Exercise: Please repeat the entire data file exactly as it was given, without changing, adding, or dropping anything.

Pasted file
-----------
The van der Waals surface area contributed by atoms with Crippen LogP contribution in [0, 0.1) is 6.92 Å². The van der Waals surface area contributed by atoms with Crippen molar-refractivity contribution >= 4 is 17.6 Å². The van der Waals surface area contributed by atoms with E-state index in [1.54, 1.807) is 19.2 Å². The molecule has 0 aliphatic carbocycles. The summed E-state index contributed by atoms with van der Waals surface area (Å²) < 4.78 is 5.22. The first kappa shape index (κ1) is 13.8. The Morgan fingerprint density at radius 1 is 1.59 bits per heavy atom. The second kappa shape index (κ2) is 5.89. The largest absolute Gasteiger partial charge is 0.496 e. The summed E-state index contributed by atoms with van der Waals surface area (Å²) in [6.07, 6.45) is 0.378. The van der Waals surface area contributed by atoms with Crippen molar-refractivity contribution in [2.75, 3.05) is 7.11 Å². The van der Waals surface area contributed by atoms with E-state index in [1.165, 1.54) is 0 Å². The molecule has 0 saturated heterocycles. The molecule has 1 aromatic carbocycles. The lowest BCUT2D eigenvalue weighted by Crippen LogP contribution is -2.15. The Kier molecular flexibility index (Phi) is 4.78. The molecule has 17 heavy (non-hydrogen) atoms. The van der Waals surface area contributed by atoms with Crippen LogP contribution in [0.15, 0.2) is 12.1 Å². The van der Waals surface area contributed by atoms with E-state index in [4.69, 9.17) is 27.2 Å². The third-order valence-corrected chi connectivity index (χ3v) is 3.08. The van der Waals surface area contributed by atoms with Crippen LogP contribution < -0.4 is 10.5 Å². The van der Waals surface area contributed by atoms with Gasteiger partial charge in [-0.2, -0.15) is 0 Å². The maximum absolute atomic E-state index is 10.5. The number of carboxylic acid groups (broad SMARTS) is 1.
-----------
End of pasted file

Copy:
The van der Waals surface area contributed by atoms with Crippen LogP contribution in [0, 0.1) is 6.92 Å². The van der Waals surface area contributed by atoms with Crippen molar-refractivity contribution >= 4 is 17.6 Å². The van der Waals surface area contributed by atoms with E-state index in [1.54, 1.807) is 19.2 Å². The molecule has 0 aliphatic carbocycles. The summed E-state index contributed by atoms with van der Waals surface area (Å²) < 4.78 is 5.22. The first kappa shape index (κ1) is 13.8. The Morgan fingerprint density at radius 1 is 1.59 bits per heavy atom. The second kappa shape index (κ2) is 5.89. The largest absolute Gasteiger partial charge is 0.496 e. The summed E-state index contributed by atoms with van der Waals surface area (Å²) in [6.07, 6.45) is 0.378. The van der Waals surface area contributed by atoms with Crippen molar-refractivity contribution in [2.75, 3.05) is 7.11 Å². The van der Waals surface area contributed by atoms with E-state index in [1.165, 1.54) is 0 Å². The molecule has 0 saturated heterocycles. The molecule has 1 aromatic carbocycles. The lowest BCUT2D eigenvalue weighted by Crippen LogP contribution is -2.15. The Kier molecular flexibility index (Phi) is 4.78. The molecule has 17 heavy (non-hydrogen) atoms. The van der Waals surface area contributed by atoms with Crippen LogP contribution in [0.15, 0.2) is 12.1 Å². The van der Waals surface area contributed by atoms with E-state index in [4.69, 9.17) is 27.2 Å². The third-order valence-corrected chi connectivity index (χ3v) is 3.08. The van der Waals surface area contributed by atoms with Crippen LogP contribution < -0.4 is 10.5 Å². The van der Waals surface area contributed by atoms with Gasteiger partial charge in [-0.2, -0.15) is 0 Å². The maximum absolute atomic E-state index is 10.5. The number of carboxylic acid groups (broad SMARTS) is 1.